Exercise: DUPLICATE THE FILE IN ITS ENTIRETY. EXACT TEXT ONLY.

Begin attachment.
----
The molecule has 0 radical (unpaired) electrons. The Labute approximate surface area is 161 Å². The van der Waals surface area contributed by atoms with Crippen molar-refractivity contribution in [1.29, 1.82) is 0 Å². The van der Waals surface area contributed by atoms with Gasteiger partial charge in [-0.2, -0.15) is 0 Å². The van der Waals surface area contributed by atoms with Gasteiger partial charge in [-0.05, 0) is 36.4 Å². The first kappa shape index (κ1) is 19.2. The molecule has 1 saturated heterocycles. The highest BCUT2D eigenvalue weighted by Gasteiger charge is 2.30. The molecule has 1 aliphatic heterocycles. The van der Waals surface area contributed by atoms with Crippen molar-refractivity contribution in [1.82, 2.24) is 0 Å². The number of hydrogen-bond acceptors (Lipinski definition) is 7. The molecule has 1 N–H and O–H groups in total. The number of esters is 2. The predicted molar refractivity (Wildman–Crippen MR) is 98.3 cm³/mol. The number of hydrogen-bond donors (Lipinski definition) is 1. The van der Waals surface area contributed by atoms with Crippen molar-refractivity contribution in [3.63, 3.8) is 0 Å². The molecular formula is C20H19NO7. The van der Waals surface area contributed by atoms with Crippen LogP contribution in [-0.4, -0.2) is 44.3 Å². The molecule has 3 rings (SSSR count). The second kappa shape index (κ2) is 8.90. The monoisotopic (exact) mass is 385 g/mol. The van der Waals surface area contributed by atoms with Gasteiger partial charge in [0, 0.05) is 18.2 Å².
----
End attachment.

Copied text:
The molecule has 0 radical (unpaired) electrons. The Labute approximate surface area is 161 Å². The van der Waals surface area contributed by atoms with Crippen molar-refractivity contribution in [1.29, 1.82) is 0 Å². The van der Waals surface area contributed by atoms with Gasteiger partial charge in [-0.2, -0.15) is 0 Å². The van der Waals surface area contributed by atoms with Gasteiger partial charge in [-0.05, 0) is 36.4 Å². The first kappa shape index (κ1) is 19.2. The molecule has 1 saturated heterocycles. The highest BCUT2D eigenvalue weighted by Gasteiger charge is 2.30. The molecule has 1 aliphatic heterocycles. The van der Waals surface area contributed by atoms with Crippen molar-refractivity contribution in [1.82, 2.24) is 0 Å². The number of hydrogen-bond acceptors (Lipinski definition) is 7. The molecule has 1 N–H and O–H groups in total. The number of esters is 2. The predicted molar refractivity (Wildman–Crippen MR) is 98.3 cm³/mol. The number of hydrogen-bond donors (Lipinski definition) is 1. The van der Waals surface area contributed by atoms with Crippen molar-refractivity contribution in [3.63, 3.8) is 0 Å². The molecular formula is C20H19NO7. The van der Waals surface area contributed by atoms with Crippen LogP contribution in [-0.4, -0.2) is 44.3 Å². The molecule has 3 rings (SSSR count). The second kappa shape index (κ2) is 8.90. The monoisotopic (exact) mass is 385 g/mol. The van der Waals surface area contributed by atoms with Gasteiger partial charge in [0, 0.05) is 18.2 Å².